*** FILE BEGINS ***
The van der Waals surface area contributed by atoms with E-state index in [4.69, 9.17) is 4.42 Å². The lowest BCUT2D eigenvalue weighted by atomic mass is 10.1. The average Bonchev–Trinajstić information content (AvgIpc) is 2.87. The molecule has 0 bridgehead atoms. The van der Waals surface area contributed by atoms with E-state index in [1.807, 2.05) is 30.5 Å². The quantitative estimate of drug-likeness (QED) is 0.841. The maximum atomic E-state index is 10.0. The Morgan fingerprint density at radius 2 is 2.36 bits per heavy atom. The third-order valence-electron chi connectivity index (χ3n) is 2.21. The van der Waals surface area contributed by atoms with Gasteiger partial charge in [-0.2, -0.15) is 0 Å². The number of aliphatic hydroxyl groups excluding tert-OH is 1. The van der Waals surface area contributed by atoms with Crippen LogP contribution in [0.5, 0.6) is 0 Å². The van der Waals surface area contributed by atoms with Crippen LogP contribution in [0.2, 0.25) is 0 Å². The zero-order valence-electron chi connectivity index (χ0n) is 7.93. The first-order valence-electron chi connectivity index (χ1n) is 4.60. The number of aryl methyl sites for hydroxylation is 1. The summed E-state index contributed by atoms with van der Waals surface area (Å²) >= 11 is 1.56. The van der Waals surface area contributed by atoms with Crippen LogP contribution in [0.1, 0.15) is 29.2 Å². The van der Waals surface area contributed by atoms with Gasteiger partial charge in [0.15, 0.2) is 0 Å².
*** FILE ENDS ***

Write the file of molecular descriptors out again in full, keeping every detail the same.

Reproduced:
The van der Waals surface area contributed by atoms with E-state index in [4.69, 9.17) is 4.42 Å². The lowest BCUT2D eigenvalue weighted by atomic mass is 10.1. The average Bonchev–Trinajstić information content (AvgIpc) is 2.87. The molecule has 0 bridgehead atoms. The van der Waals surface area contributed by atoms with E-state index in [1.807, 2.05) is 30.5 Å². The quantitative estimate of drug-likeness (QED) is 0.841. The maximum atomic E-state index is 10.0. The Morgan fingerprint density at radius 2 is 2.36 bits per heavy atom. The third-order valence-electron chi connectivity index (χ3n) is 2.21. The van der Waals surface area contributed by atoms with Gasteiger partial charge in [-0.2, -0.15) is 0 Å². The number of aliphatic hydroxyl groups excluding tert-OH is 1. The van der Waals surface area contributed by atoms with Crippen LogP contribution in [0.5, 0.6) is 0 Å². The van der Waals surface area contributed by atoms with Crippen LogP contribution in [0.2, 0.25) is 0 Å². The zero-order valence-electron chi connectivity index (χ0n) is 7.93. The first-order valence-electron chi connectivity index (χ1n) is 4.60. The number of aryl methyl sites for hydroxylation is 1. The summed E-state index contributed by atoms with van der Waals surface area (Å²) >= 11 is 1.56. The van der Waals surface area contributed by atoms with Crippen LogP contribution in [0.1, 0.15) is 29.2 Å². The van der Waals surface area contributed by atoms with Gasteiger partial charge in [0.15, 0.2) is 0 Å².